• Ancient customs can be lost through the ravages of time, but one community in the village of Draginovo, Bulgaria is committed to bringing one of them back. (Getty Images)Source: Getty Images
Bulgaria's Pomak community have a beautiful bridal face painting ceremony, one that was quashed during Communist rule. But now younger brides are making an effort to embrace the tradition again.
By
Shami Sivasubramanian

3 May 2016 - 3:26 PM  UPDATED 19 May 2016 - 9:51 AM

Ancient customs can be lost through the ravages of time, but one community in the village of Draginovo, Bulgaria is committed to bringing one back - the tradition of "gelina", a bridal face painting ritual.

Similar to the Judaic-Christian white wedding dress, and Middle Eastern / South Asia red bridal garb, the gelina is a symbol a bride's purity.

The tradition is one belonging to the minority Bulgarian Muslim community, also known as Pomak, and has been resurrected by 24-year-old bride Emilia Pechinkova. Only eight per cent of modern-day Bulgaria's population is Muslim.

The first two days of her three-day wedding, which included the face painting ceremony, was captured by photographer Nikolay Doychinov for Getty.

The ritual involves a thick golden-metallic cream, called "belilo", being applied to the bride's face. The mask is then embellished with sequins and floral patterns. Finally the bride's facial features beneath the mask are highlighted, with kohl for the eyebrows and lipstick for the lips. 

The process can take up to two hours, and is usually carried out by female guests and relatives, who are sometimes accompanied by a professional make up artist.

After the wedding, once the imam gives a final blessing, the bride is escorted to her husband's home where he will take off her make up, completing the ritual.

The tradition of gelina has been a longstanding part of Pomak culture. However the practice was banned and stopped during Soviet rule, says Getty. The tradition has slowly resumed after the end of the communist era, with more and more modern young brides opting to include the ritual "regardless of their secular lifestyles and the high cost of such a wedding".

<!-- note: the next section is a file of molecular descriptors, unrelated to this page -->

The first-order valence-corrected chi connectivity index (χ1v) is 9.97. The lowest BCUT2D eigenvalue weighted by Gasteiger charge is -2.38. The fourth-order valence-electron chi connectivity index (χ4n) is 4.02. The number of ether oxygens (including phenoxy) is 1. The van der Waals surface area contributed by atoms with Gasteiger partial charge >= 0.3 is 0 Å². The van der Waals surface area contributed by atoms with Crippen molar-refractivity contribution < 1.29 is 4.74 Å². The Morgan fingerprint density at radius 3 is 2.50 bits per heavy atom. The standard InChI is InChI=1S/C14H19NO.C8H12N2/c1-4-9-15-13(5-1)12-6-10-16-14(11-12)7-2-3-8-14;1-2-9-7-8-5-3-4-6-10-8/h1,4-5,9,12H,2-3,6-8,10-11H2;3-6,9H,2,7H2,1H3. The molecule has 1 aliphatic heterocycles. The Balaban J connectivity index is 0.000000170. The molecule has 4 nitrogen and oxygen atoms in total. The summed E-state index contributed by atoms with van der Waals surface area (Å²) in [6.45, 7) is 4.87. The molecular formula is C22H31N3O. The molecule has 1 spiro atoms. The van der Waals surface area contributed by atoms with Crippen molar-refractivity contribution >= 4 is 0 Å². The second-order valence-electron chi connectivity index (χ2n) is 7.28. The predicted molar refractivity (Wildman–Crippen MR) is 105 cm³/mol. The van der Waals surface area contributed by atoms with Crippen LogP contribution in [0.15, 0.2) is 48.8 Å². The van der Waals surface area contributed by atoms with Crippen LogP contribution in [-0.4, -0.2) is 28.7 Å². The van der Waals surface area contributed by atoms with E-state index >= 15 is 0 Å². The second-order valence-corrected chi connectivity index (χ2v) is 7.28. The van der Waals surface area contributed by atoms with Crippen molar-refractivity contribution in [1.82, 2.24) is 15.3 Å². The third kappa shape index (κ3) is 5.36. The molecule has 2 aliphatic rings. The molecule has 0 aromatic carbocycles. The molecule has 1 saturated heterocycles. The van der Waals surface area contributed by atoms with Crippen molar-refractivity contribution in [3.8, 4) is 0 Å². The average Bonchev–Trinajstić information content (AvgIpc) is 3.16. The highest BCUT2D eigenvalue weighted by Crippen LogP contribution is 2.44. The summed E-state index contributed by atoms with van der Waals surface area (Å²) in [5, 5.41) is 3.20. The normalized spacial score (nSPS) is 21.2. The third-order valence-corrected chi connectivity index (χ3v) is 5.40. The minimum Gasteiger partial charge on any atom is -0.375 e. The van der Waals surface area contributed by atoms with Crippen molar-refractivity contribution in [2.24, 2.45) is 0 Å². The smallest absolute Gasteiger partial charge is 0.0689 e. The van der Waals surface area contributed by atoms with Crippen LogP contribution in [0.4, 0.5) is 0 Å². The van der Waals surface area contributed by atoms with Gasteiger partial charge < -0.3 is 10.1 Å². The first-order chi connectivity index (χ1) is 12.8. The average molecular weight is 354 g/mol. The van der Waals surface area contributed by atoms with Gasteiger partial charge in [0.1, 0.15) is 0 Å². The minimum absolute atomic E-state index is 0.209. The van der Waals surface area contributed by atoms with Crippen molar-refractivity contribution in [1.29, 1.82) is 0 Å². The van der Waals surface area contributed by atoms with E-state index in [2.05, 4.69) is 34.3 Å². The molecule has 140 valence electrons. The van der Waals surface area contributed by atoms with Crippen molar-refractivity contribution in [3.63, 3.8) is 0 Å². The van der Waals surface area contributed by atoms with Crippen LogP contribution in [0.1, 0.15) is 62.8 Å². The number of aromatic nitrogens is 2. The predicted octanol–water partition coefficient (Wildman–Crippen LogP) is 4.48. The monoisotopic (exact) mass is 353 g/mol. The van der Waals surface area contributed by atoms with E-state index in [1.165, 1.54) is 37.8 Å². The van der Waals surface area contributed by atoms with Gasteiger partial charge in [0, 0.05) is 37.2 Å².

However SBS Bulgarian producer, Diana Koprinkova, who grew up in Bulgaria towards the end of the communist regime, does not agree the religious custom had been abandoned by the community ever. 

"These rituals are unique to Bulgarian Muslims," says Diana Koprinkova, a Christian, "but during the Communist Era, people always found a way to practice their faith in secret."

During Soviet reign, Koprinkova describes, practising any form of religion was banned. However people would still find a way to perform their cultural rituals and attend church or mosque. 

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"I remember going secretly to church with my grandmother. I was of primary school age," she explained. "There was a lady, a secretary [from the State] standing outside the church, marking down who was attending.

"So to avoid her, we would go to a different church, so [the State] wouldn't know where you're going. One time we went to three churches in a row. All 10 to 20 minutes walking distance from one another."

In spite of their testing past, these pictures show a minority community taking pride in a long standing unique tradition.

Here are more photos from Emilia Pechinkova's wedding and gelina ceremony.